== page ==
Online Courses for Reactive Dogs
Dog Nerds offers online courses to help pet parents change their dog’s difficult behavior issues. Our proven scientific methods really work! The course is done at home and at your own pace using short, informative videos with accompanying handouts to help you to understand and to begin to affect real change in your dog’s behavior. Coaching help is included n the course via email or phone. The course is written by a veterinary behaviorist and two certified, professional dog trainers: Lisa Radosta DVM, DACVB, Mindy Cox BS, CPDT-KSA, and Cheryl Van Voorhies M.ed, CTC.
Questions? Please email TheRealDogNerds@gmail.com.
The Doctors and Staff at North County Animal Hospital would like to extend their deepest sympathy to you and your family coping with the loss of your pet. We have articles and brochures available at the hospital pertaining to pet loss and grieving. Also, there are some very good websites and toll free numbers that you may find helpful.
“If there is a heaven, it’s certain that our animals are to be there. Their lives become so interwoven with our own; it would take more than an archangel to disentangle them”
Canine influenza is a newly emerging infectious disease caused by a “flu” virus. Just like human “flu,” canine influenza is highly contagious. In fact, unless a dog has already had the illness and recovers, virtually every dog exposed to the virus will become infected. Since 2003, there have been numerous reports of influenza outbreaks in veterinary clinics, kennels and shelters. The most common sign of canine influenza is a persistent cough. It’s hard to diagnose canine influenza because many times it can be confused with kennel cough since the signs are very similar. Often canine influenza is not suspected until the illness becomes unusually severe or lasts an unusually long time. Canine influenza spreads the same way that human flu spreads – through direct contact (kissing, licking, nuzzling), through the air (coughing or sneezing), and via contaminated surfaces. A new canine influenza vaccine is available and has been proven to significantly reduce the severity of influenza and the length of time that a dog is sick. Please call us today to find out more information on canine influenza and if your dog should be vaccinated.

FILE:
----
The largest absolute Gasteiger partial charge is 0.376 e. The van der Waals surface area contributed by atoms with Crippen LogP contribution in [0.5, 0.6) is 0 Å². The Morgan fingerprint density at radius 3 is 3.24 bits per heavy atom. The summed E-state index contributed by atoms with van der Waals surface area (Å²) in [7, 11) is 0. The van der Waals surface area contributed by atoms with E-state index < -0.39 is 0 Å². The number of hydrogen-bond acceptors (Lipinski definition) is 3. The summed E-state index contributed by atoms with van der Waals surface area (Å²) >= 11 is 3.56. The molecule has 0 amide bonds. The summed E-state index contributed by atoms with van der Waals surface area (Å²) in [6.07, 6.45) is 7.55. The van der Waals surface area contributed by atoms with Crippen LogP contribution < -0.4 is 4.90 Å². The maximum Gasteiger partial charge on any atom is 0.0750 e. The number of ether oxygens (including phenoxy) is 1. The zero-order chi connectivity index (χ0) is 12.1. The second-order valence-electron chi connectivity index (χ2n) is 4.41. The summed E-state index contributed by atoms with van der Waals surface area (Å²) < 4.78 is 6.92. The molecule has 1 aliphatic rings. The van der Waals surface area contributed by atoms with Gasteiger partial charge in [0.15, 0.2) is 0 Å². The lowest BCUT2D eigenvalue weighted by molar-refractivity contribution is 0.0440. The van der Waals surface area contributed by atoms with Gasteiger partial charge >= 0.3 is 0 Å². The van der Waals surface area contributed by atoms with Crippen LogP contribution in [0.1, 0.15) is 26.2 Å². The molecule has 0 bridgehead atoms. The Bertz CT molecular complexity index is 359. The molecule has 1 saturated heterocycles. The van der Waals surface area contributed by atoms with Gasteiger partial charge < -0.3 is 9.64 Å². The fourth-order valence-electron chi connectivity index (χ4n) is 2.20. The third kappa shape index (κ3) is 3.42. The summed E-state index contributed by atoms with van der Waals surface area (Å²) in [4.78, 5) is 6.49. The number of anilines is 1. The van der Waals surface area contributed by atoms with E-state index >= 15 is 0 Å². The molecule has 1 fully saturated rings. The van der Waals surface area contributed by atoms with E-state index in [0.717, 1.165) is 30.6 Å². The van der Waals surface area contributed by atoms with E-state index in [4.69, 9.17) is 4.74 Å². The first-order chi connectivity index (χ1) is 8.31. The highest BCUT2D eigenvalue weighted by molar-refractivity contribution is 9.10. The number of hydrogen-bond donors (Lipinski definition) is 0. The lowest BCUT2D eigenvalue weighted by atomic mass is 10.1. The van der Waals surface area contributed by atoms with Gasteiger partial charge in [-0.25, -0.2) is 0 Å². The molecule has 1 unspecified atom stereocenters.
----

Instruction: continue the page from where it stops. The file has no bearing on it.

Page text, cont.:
Anesthesia in Pets
Click below to read this article from Washington State University about anesthesia in pets including pre and post-procedure, breed sensitivities, and how you can prepare your pet for anesthesia:
All For One Pet Rescue:
We take care of all sick puppies and kittens and do free adoption exams for All For One Pet Rescue as well as vaccinations for this wonderful organization. Please visit their website to help these pets who need adoption.